Give an example. If you believe the situation is appropriate, you may talk about a friend or acquaintance whose lack of planning negatively impacted the family. Piggybacking on the point above, you might bring up how elder fraud affected a friend or neighbor.
Or, you may have read about someone who was an unfortunate victim. Such scams hit home because we see ourselves or close family members as potential victims.
Discuss your own experiences. Open up to Mom and Dad about your retirement planning, 401k decisions, debt payoffs, or student loans. Or, casually mention the new life insurance policy you have taken out. You know, just in case something happens.
Your spouse knows about the policy. However, if you are single and the proceeds will help pay for your funeral and assist your kids, it’s important that your folks know you have insurance.
When you share something that is personal to you, your parents may become more willing to open up about themselves.
Focus estate planning on their priorities. Stay away from who gets what. Make this about them, not you. The goal is setting up the will or trust. Emphasize they can do what they want with their assets. If it’s something they haven’t done, checking the ‘estate-planning’ box will lift a burden that’s likely been simmering in the back of their minds. It may cost a lot less than they think to get it done.
Make things easier. Have you thought about helping your parents with a budget, paying the bills, online banking, or helping with credit? Simply getting your parents to tidy up loose ends can pay huge dividends for them.
Remember, we are here to assist you. Meeting in neutral territory, such as my office, can help keep the lines between personal matters and finances from blurring. I know these conversations can be difficult and awkward. If I can help you, please let us know. I'm simply an email or phone call away.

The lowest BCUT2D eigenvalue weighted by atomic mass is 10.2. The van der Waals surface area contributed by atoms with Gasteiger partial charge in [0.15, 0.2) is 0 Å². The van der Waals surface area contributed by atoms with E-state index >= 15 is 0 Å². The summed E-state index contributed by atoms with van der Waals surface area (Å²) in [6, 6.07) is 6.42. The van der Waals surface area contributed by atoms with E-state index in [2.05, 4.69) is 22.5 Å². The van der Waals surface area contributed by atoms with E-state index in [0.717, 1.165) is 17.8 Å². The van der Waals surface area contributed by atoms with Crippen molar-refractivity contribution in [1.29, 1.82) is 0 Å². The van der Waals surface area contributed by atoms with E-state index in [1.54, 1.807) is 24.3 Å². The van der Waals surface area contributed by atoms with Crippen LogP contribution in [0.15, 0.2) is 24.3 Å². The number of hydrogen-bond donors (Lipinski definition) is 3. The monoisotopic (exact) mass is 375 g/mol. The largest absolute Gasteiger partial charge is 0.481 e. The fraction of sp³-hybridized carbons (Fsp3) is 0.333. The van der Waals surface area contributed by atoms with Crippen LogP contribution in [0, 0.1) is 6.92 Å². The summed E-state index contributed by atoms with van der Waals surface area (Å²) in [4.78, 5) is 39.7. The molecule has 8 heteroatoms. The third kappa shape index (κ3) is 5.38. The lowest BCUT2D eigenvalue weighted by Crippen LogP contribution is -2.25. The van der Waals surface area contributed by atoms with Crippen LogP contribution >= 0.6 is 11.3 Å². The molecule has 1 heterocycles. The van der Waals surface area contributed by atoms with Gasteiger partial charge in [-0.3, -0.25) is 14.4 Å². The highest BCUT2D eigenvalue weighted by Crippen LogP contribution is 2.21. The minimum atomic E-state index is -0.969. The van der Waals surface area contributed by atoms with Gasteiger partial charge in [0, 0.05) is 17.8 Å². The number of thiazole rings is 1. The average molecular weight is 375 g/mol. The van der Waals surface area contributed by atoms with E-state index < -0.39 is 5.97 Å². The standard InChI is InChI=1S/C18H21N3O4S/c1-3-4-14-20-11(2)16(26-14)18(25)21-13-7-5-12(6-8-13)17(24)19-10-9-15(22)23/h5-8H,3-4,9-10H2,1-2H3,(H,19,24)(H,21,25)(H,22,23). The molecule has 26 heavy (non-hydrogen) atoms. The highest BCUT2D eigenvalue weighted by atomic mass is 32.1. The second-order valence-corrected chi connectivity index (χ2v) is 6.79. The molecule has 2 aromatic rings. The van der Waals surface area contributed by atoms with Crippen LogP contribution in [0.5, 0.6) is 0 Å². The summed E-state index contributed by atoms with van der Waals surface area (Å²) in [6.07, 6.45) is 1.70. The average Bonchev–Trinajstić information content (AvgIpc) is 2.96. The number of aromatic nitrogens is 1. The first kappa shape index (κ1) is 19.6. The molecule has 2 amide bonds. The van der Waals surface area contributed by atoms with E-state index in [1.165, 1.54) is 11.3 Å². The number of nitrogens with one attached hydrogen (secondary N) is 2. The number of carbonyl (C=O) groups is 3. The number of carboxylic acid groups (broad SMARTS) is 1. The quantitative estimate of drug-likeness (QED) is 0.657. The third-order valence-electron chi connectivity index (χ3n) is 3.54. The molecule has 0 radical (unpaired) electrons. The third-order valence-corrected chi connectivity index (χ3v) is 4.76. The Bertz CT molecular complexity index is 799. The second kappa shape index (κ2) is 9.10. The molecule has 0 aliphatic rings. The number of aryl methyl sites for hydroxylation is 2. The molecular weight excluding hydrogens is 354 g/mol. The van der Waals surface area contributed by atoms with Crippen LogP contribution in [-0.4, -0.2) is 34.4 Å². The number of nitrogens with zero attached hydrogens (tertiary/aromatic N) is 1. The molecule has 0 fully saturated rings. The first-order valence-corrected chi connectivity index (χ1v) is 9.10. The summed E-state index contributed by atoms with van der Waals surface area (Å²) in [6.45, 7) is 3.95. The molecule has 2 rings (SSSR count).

Market Update: Repeating Patterns
The bull market began in March 2009, about three months before the Great Recession ended, according to the National Bureau of Economic Research—the official arbiter of recessions and expansions.
Since touching its lowest point of the century, the S&P 500 Index has advanced 349% over the period (St. Louis Federal Reserve S&P 500 data). It has been an impressive run.
Yet, we know that markets never move in a straight line. Roughly speaking, the broad-based index of 500 large U.S. companies moved ahead for about two years—through early 2011. What followed was a period of volatility and little upward movement for about 18 months.
The bull market resumed in 2013 and ran for nearly two years. That period was followed by two years of volatility.
The third leg began after the last presidential election and concluded in early 2018. Although the S&P 500 Index and the NASDAQ Composite closed at new highs on November 1, recognize we’ve been in a holding pattern that included a sell-off of nearly 20%.
Put another way, we have experienced three upward thrusts followed by three periods of consolidation. The next question that always arises—are we set to move into a fourth leg of the bull market?
As I have repeatedly emphasized, the economic fundamentals are the medium- and longer-term driver of stock prices. You know, corporate profits, economic activity, and Federal Reserve policy. Driven by an expanding economy and rising profits, stock buybacks over the last 10 years have also provided support. More recently, trade tensions between the U.S. and China have hampered equities. We saw it late last year. We saw it again in May and in August.
Tensions began to recede in September, which lent support to the broader market. In October, negotiations between the two economic superpowers concluded an agreement that covers technology, agriculture, and financial services.
The details of Phase 1, as it has been called, are still being hammered out. It’s not the all-encompassing deal that we hoped might be achieved early in the year, but it’s progress, and it’s helped remove a headwind that has enabled stocks to move to new highs.
Moreover, the economy is expanding, albeit at a more moderate pace than a year ago. While the Federal Reserve hinted that we’re unlikely to see another rate cut this year, policymakers have little inclination to begin raising interest rates anytime soon.
While new highs are welcome, let’s not discount the potential for more volatility. A new round of tariffs slated for December is still on the table, and global growth remains an issue.
Still, new highs once again seem to confirm the old adage, “Bull markets climb a wall of worry.” If you have any thoughts, questions, concerns, or housekeeping items you want to take care of, let’s talk. That’s what I'm here for.
Table 1: Key Index Returns
Dow Jones Industrial Average
S&P 500 Index
Russell 2000 Index
MSCI World ex-USA*
MSCI Emerging Markets*
Bloomberg Barclays US Aggregate Bond TR
Source: Wall Street Journal, MSCI.com, Morningstar, MarketWatch MTD: returns: Aug 31-Sept 30, 2019 YTD returns: Dec 31, 2018-Sept 30, 2019 *in US dollars